“We should start in this project in this unbelievable room, in this one of the most important archaeological collections in the world. I think one million objects are here, and for us, this is a museum of design, typo”, said Wigley, who later displayed colorful phone cases inside the museum between Roman sculptures and tombs of Sidon. It was a true example of heart-warming sensitivity they show to dialogues, among periods and works, ancient and modern interventions. Perhaps the most astonishing surprise of the biennial for the Istanbulite visitors, was seeing footprints left by a design object, a shoe that is found during the excavations of a transport network passing beneath the Bosphorus and used by the locals who had lived 8,500 years ago in Istanbul, one of the oldest settlements of the world that inholds permanent settlement. Colomina and Wigley present a historiographical first call for visitors by designing the large gallery space at the entrance of Galata Greek Primary School, which hosted the most crowded exhibition of the biennial, as an archaeological work based upon humanity redesigning itself. A real-life human model, “The Transparent Man”, which re-visits Istanbul 70 years later; the space program of Galina Balashova, one of the forerunner female figures of Soviet modernism; François Dallegre’s “Art Fiction” which focuses on the late 60’s when the conceptual art began to bloom, and the “Portable Person” of Studio Works which stands in the core of technology and mobility desires of the 70’s; all these imaginations from different times about humanity create a polyphonic narrative inside the space. Looking down at today’s human from upper floors, “Going Fluid: The Cosmetic Protocols of Gangnam” by Common Accounts, Igor Bragado and Miles Gertler brings urban industries into question which are triggered by the economy of redesigning humanity in an area where most of the world’s plastic surgery clinics are found. Stating that, “Design is the most human thing about us. Design is what makes the human. It is the basis of social life, from the very first artefacts to the exponential expansion of human capability. But design also engineers inequalities and new forms of neglect. More people than ever in history are forcibly displaced by war, lawlessness, poverty, and climate at the same time that the human genome and the weather are being actively redesigned. We can no longer reassure ourselves with the idea of ‘good design’. Design needs to be redesigned,” the biennial presents works about today and their urgencies as you go up the stairs.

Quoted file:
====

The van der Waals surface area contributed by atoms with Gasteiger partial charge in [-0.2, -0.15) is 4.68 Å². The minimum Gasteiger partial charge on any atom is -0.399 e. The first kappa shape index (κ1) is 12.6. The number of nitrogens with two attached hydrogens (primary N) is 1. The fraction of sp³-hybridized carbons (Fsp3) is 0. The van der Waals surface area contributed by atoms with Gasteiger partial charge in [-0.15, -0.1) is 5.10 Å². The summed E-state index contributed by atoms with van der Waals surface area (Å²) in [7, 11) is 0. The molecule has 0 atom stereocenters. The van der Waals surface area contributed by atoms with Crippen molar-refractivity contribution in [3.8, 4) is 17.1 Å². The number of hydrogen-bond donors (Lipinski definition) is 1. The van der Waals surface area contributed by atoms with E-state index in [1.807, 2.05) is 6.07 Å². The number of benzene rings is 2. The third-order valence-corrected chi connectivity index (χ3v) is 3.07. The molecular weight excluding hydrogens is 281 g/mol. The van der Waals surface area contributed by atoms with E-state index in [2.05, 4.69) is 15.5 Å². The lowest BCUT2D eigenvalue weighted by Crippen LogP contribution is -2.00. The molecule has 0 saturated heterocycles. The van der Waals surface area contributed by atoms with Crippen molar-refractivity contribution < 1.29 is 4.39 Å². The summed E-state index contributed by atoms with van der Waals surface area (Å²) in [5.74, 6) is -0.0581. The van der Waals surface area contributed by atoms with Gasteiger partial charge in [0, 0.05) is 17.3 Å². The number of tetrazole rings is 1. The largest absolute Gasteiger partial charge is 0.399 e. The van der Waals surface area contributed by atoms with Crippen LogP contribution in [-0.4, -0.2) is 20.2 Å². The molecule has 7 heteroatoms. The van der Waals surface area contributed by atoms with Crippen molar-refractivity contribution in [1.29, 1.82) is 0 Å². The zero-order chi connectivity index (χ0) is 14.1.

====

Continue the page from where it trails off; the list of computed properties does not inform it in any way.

“Conflict Urbanism: Aleppo” by Laura Kurgan and Center for Spatial Research, reveals the destruction of the cultural heritage of one of the oldest cities in the world at the Archaeology Museum. Forensic Architecture, Baltasar Garzón, m7red and Irendra Radjawali tackle the violence exerted by humans to other living species and environmental -animal rights over the story of Orangutan Sandra in the “Ape Law”. Examining the remote places of the world that are far from human intervention and their “uninhabited” conditions in reality, Alfredo Thiermann and Ariel Bustamente dwell on Antarctica after the Cold War, in their works entitled “White on White”. Paulo Tavares and Armin Linke trace the deforestation of the Amazon rainforests with “The Archeology of Violence: The Forest as a Design”. Fake Industries Architectural Agonism and UTS ironically puzzle you through the designed borders of the Indian Pacific Region and its global relations. Meditating on the interventions beyond the planet, Stuart Grey visualizes 20 thousand objects in Earth’s orbit with “Space Debris”. One of the most striking works of the biennial in my opinion, “It is obvious from the map” by Thomas Keenan, Sohrab Mohebbi, Charles Heller, Lorenzo Pezzani, compare the maps created by the refugees in the Mediterranean Region which they have shared with each other and maps of the governments obliged to follow these refugees; “These maps reveal how the suffering of migrants is obsessively watched yet murderously neglected by the various forces tasked with their surveillance and control. ” It gives rise to the thought that ignoring is also a design and questions the correspondence of “Are We Human?” in today’s Mediterranean Region by tracing those who ask, in a structure that is generated with the overlapping realities and lines. According to Colomina and Wigley within the scope of their conceptual framework “good design is anesthetic”, cell phones which have become a vital bodily organ are numbing the human brain. Despite the awfulness of what we watch every single day, distant realities we witness are flowing from our minds as visuals flowing from the screens of our phones which have been perfected over the years. Presenting the new human of today with the evolution of mobile phones following their invention in 1983 on the top floor of the school, “Homo Cellular” serves as a semicolon that is used by the curators for the exhibition. The exhibition design realized by Andrés Jaque and Office for Political Innovation team, who I love very much for their interventions regarding today’s systems, is worth mentioning while we are talking about an exhibition that speaks a lot about design. As for the school with its memory of the space, classrooms that open out onto each other and the stairs that connect the floors, which always established powerful and polyphonic narratives; its epilogue in my opinion will be the city itself, where the terrace opens out to, where all the stories merge with its ever-changing view. Through settling in five different venues with different memories such as the Archeology Museum, the old Galata Greek Primary School, Alt Art Space in Bomontiada located inside a historic brewery, former tobacco warehouse, DEPO and Studio-X, one of the new research centers of Istanbul; biennial also focuses on the bonds established with the city, its memory and productions, departed from the most complicated “designs”. I would like to say the scenario pointing out Colomina and Wigley’s subtle interventions which further “infiltrate” into the city and nestle inside the seconds, days and thousand-year-old layers of Istanbul, a city that is being transformed, designed and conceptualized at a terrifying rate, remains as a wish that I would feel excited to have experienced. Along with parallel and academic programs, panels, workshops and “Creative Neighborhoods” program, it’s certain that Istanbul Design Biennial planted the seeds of new ideas and production styles pertaining to design, art, architecture and the city itself, worked up new connections and triggered the creative dynamics of the city along with the agenda it has created. At this point, in terms of its ongoing studies and the agenda it is going to create; I think it’s important to mention “Turkish Design Chronology” under the administration of Pelin Derviş including many participations from different disciplines; a research study that took part in the 3rd Istanbul Design Biennial program and includes different mediums on the history of design in Turkey. The book published by Lars Müller Publishers with the title “Are We Human? Notes on An Archeology of Design” and” Superhumanity “, realized in collaboration with e-flux that tackles the question of “Are We Human?” along with the articles of an international network through new perspectives, represent the other projects that will perpetuate the essence of the biennial in new mediums.